I don’t understand people’s aversion to first person. Yes, you have to like the voice to like the story, but is that less true than for third person narration? I do think it can be tricky to make the first-person narrative voice authentic to the character, especially in YA, and maybe that’s what people dislike.

      Graceling is third, though–but it is so firmly in Katsa’s point of view that I’m not surprised you remember it as first.

      • Shelley says:

        I personally love first-person, especially in YA, in part because it feels so authentic to the developmental stage of most teens. Even the most generous kids at that age are very “I-centered.” I remember living so much of my life inside my own head, and frankly, looking back, I can see that my own judgment was completely untrustworthy at the time: one of the things that can make first-person so compelling.

        Meg Rosoff’s How I Live Now looms large in my mind as one of the BEST uses of first-person POV in a YA novel, or any novel I’ve ever read, really, for this reason.

      • Oh, duh! You’re right about Graceling. And I read those book last month, but in my head they all are 1st person POV. But the connection I had with the characters, especially with Katsa and then with Bitterblue, was so personal that the confusion doesn’t surprise me.

        I really like 1st person narrations and wish Romance had more of them. I even like when we only get one point of view, because it forces me to pay closer attention to the other characters. But I think most readers really like getting in the head of the hero, and that’s part of why 1st person POVs aren’t more popular in the genre.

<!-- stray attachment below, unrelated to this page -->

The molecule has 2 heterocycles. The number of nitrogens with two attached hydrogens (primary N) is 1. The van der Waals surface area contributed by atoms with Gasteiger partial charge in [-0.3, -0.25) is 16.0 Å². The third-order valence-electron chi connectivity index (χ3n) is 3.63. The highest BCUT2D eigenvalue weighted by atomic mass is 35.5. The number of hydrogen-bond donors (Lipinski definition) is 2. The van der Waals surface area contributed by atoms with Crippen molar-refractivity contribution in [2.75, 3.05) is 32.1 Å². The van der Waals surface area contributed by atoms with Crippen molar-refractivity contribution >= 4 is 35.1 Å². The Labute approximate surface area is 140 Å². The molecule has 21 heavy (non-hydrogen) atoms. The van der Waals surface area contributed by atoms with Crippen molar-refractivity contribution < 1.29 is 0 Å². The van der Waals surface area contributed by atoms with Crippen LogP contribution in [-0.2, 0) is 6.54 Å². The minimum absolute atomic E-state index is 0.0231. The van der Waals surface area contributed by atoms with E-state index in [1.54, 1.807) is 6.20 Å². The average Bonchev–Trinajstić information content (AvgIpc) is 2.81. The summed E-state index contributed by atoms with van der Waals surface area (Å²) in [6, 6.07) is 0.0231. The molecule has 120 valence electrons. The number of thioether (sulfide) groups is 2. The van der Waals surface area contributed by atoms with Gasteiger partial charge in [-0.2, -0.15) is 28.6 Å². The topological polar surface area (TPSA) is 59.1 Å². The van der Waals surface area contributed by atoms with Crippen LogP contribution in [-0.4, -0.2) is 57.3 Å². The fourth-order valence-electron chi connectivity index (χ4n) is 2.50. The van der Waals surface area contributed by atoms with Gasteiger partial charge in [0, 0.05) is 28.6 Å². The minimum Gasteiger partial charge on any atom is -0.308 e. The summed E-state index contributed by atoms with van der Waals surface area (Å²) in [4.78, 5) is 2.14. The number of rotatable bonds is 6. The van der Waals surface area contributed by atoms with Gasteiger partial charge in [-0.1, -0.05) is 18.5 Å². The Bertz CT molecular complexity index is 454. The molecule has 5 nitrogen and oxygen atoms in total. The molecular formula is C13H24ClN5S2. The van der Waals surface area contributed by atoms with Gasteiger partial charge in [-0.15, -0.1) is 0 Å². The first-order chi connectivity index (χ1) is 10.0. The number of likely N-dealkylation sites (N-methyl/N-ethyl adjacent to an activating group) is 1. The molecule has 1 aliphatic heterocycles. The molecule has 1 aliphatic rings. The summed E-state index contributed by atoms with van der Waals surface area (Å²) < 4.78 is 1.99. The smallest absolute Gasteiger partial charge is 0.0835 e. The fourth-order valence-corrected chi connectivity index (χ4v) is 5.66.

• Re. readers’ aversion to first person — I love first person, just not so much in a full-length romantic novel. I’m not saying it can’t work there too (Eva Ibbotson’s Madensky Square is an example), but there are a few potential pitfalls.

        One is the absence of the ability to get into the head of one of the characters. For those of us who read romance partly in order to see the protagonists’ falling in love, missing out on half of that experience can be frustrating.

        Another is that over the course of a full-length novel, first person can feel more monotonous. I find that for these reasons, I don’t mind alternating first person POVs in a romantic novel as much as I mind the limit to one POV, whether it is in first person or in third.

        Finally, another pitfall of first person is that pulling it off requires an unreliable narrator (a narrator who is blind to something the reader can see). Human beings are not omniscient, so a first person narrator should always a flawed view. In a romance, especially one with only one POV, that is particularly tricky to pull off. It does work well for gothic romances and chick lit novels, erotica, a YA love triangle, though.